Rose was one of the first essential oils that Sylla worked with in her practice. It is also one that holds a deep emotional resonance for her, being a comfort during a time of deep grieving.
Therapeutically, Rose is an oil that can be good for practically everything. It can be helpful in skin-care blends, balancing hormones, cardiovascular issues, stress, migraines, emotional disorders, and lots more.
This month in the Inner Sanctum, Rose is our featured essential oil. We’ve included a sneak peek here, so you can get a sense of what we’ve got going on in our new membership.
In this video, you will learn:
- The difference between Rose Otto and Rose absolutes
- How chemistry affects the oil
- How Sylla used Rose to treat emotional issues
- Why it’s good to vary oils during difficult times
Below we’ve also included an abbreviated profile of Rose (for the full video and profile, join the Inner Sanctum Membership).
Common name: Rose
Botanical name: Rosa damascena
Part of the Rosaceae family, there are many variations of Rosa damascena. The big areas of production are Bulgaria and Turkey, and other names for it include Summer Rose, Bulgarian Rose, Turkish Rose, Otto of Rose, and Attar. Rose Otto is the oil, and the absolute is a thicker, richer-smelling extract. When you hear the name Rose Otto, you’ll know it’s the essential oil.
Rosa centifolia is another species that produces a much lighter oil. It comes from a lot of different places, and Sylla’s sample is from Russia.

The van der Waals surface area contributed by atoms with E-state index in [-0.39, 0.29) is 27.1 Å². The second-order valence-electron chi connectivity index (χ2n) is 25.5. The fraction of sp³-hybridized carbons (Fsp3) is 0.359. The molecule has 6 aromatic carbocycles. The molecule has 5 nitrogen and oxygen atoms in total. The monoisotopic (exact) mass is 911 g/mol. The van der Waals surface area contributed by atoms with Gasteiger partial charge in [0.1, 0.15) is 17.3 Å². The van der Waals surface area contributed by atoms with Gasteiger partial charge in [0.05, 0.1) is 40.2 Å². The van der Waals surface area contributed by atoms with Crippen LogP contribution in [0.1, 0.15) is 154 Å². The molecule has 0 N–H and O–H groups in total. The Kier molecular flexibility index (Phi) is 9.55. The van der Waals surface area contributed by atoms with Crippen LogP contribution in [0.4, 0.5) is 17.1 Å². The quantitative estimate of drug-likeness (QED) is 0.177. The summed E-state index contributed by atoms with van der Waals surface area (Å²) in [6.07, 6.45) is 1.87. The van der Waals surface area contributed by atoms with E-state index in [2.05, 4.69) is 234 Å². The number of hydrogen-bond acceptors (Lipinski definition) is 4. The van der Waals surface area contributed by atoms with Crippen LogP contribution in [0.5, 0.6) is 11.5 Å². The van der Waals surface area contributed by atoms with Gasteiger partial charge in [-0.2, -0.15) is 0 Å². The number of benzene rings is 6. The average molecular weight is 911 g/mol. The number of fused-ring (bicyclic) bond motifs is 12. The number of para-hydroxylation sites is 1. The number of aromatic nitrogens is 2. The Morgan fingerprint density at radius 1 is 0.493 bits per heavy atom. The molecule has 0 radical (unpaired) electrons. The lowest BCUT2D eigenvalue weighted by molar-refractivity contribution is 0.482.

In the Otto, stearoptene levels are up to 22%. These constituents are the more solid parts of the oil, which can cause the Otto to solidify at about room temperature. There are also monoterpenols in the Otto, along with geraniol and citronellol—up to 45%. The percent of phenylethyl alcohol is not as high in the Otto as it is in the absolute. The phenylethyl alcohol, or PEA, is what produces that very rosy, floral scent. A lot of people prefer the absolute for this reason.
Drawing these samples up in the pipette, you can see that the Damask Rose has a beautiful color. It is clear, which is very similar to the centifolia. The absolute is a little thicker, darker, and richer. Some of the colors will come through with the absolute because it’s solvent-extracted. You can blend the two together, so you get the best of both.
So we’d love to know:
- Do you have a preference between the steam-distilled Rose or the Rose Absolute? Why?
- What are your favorite ways to use Rose?
Leave us a comment with your answers and let’s keep this conversation going!
You can find the rest enjoy this video and profile in full, by becoming a member of the Inner Sanctum. Get your membership today for just $15.99/month and begin your learning journey with meditations, lessons, recipes, interviews, bonus resources, and member discounts.